The Emergency Must Be Ended, Now The time has come to terminate the pandemic state of emergency. It is time to end the controls, the closures, the restrictions, the plexiglass, the stickers, the exhortations, the panic-mongering, the distancing announcements, the ubiquitous commercials, the forced masking, the vaccine mandates. We don’t mean that the virus is gone – omicron is still spreading wildly, and the virus may circulate forever.  But with a normal focus on protecting the vulnerable, we can treat the virus as a medical rather than a social matter and manage it in ordinary ways. A declared emergency needs continuous justification, and that is now lacking. Over the last six weeks in the US, the delta variant strain – the most recent aggressive version of the infection – has according to CDC been declining in both the proportion of infections (60% on December 18 to 0.5% on January 15) and the number of daily infected people (95,000 to 2,100). During the next two weeks, delta will decline to the point that it essentially disappears like the strains before it. Omicron is mild enough that most people, even many high-risk people, can adequately cope with the infection. Omicron infection is no more severe than seasonal flu, and generally less so. A large portion of the vulnerable population in the developed world is already vaccinated and protected against severe disease. We have learned much about the utility of inexpensive supplements like Vitamin D to reduce disease risk, and there is a host of good therapeutics available to prevent hospitalization and death should a vulnerable patient become infected. And for younger people, the risk of severe disease – already low before omicron – is minuscule.

Restaurant ordered to close after accepting dog photos instead of vaccination proof A Canadian restaurant was ordered to temporarily cease its indoor dining services after allowing customers to present dog photos instead of proof of vaccination against COVID-19 or negative test results, health officials said. Alberta Health Services issued the closure order Friday after it investigated complaints about the Granary Kitchen in Red Deer, the agency said. Two investigators posing as customers entered Granary Kitchen separately and at different times after providing photos and personal identification to restaurant staff, the agency said in the order. “In both instances, facility staff used a tablet to make it appear as if they were scanning a QR code when in fact the staff member was presented with a photograph of a dog,” the agency said. “The staff member then proceeded to ask the test shopper for personal identification and offered dine in services.” The restaurant was ordered to close its indoor dining area and submit a written COVID-19 compliance plan that follows the province’s indoor dining rules. Granary Kitchen was also ordered to train employees on the rules. In a Facebook post Friday, the restaurant called the incident “an unfortunate circumstance at our front door which involved one of our underage hostesses.”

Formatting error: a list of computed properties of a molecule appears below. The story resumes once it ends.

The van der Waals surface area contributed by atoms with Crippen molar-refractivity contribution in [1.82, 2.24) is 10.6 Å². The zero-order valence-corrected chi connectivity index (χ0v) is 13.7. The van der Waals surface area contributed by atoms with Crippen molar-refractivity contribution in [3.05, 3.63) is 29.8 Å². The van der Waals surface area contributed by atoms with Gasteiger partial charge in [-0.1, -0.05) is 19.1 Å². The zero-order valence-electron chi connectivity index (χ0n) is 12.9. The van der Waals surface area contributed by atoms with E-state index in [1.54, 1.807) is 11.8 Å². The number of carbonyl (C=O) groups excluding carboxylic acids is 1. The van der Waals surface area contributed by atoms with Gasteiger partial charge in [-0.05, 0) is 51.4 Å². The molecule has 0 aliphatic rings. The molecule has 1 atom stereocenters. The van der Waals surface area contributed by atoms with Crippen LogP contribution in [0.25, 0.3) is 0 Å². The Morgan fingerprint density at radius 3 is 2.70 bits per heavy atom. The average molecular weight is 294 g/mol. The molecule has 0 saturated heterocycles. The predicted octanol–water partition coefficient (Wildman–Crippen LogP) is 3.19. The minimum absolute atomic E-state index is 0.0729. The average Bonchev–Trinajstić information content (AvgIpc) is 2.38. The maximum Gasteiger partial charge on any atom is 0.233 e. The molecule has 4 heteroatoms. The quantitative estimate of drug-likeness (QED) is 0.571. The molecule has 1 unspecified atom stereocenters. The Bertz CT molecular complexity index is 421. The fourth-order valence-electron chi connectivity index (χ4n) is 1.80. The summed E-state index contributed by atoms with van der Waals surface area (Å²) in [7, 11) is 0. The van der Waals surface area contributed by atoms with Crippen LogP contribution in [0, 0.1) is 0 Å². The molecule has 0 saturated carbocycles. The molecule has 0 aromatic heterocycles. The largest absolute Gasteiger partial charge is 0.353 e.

Hour 2 Special Guest – Dr. Jennifer Margulis

Jennifer Margulis, Ph.D., is an award-winning investigative journalist, Fulbright grantee, and sought-after speaker. The author/editor of seven nonfiction books, she has been researching and writing about issues related to children’s health and well-being for fifteen years. Her articles have appeared in the New York Times, the Washington Post, on the cover of Smithsonian Magazine, and in dozens of other magazines, newspapers, and websites. She has taught literature in inner city Atlanta; appeared live on prime-time TV in Paris; and worked on a child survival campaign in Niger, West Africa. A meticulous researcher who’s not afraid to stick her neck out, she is nationally known as a journalist whose writing helps empower women and children. The daughter of world-renowned evolutionary biologist Lynn Margulis, she is originally from Boston, Massachusetts but now lives with her family in southern Oregon.

A Quarter of U.S. Adults Are Too Sedentary, CDC Map Shows Two years into a pandemic that has normalized work-from-home and moved many social gatherings online, new data from the Centers for Disease Control show that many Americans were couch potatoes long before Covid-19. A quarter of U.S. adults aren’t active enough to protect their health, according to a CDC study conducted from 2017-2020. The agency released a map on Thursday showing that Puerto Rico and states in the South had the highest prevalence of inactivity, followed by the Midwest, Northeast and West. Colorado, Utah, Washington and Vermont were the most-active states. “Getting enough physical activity could prevent 1 in 10 premature deaths,” said Ruth Petersen, director of the CDC’s Division of Nutrition, Physical Activity, and Obesity, in a statement. The health benefits include better sleep, lower blood pressure and anxiety, and reduced risk for heart disease and several cancers. The CDC findings come from an ongoing telephone survey, called the Behavioral Risk Factor Surveillance System. Any exercise outside of work, from walking to golf or gardening, was considered physical activity.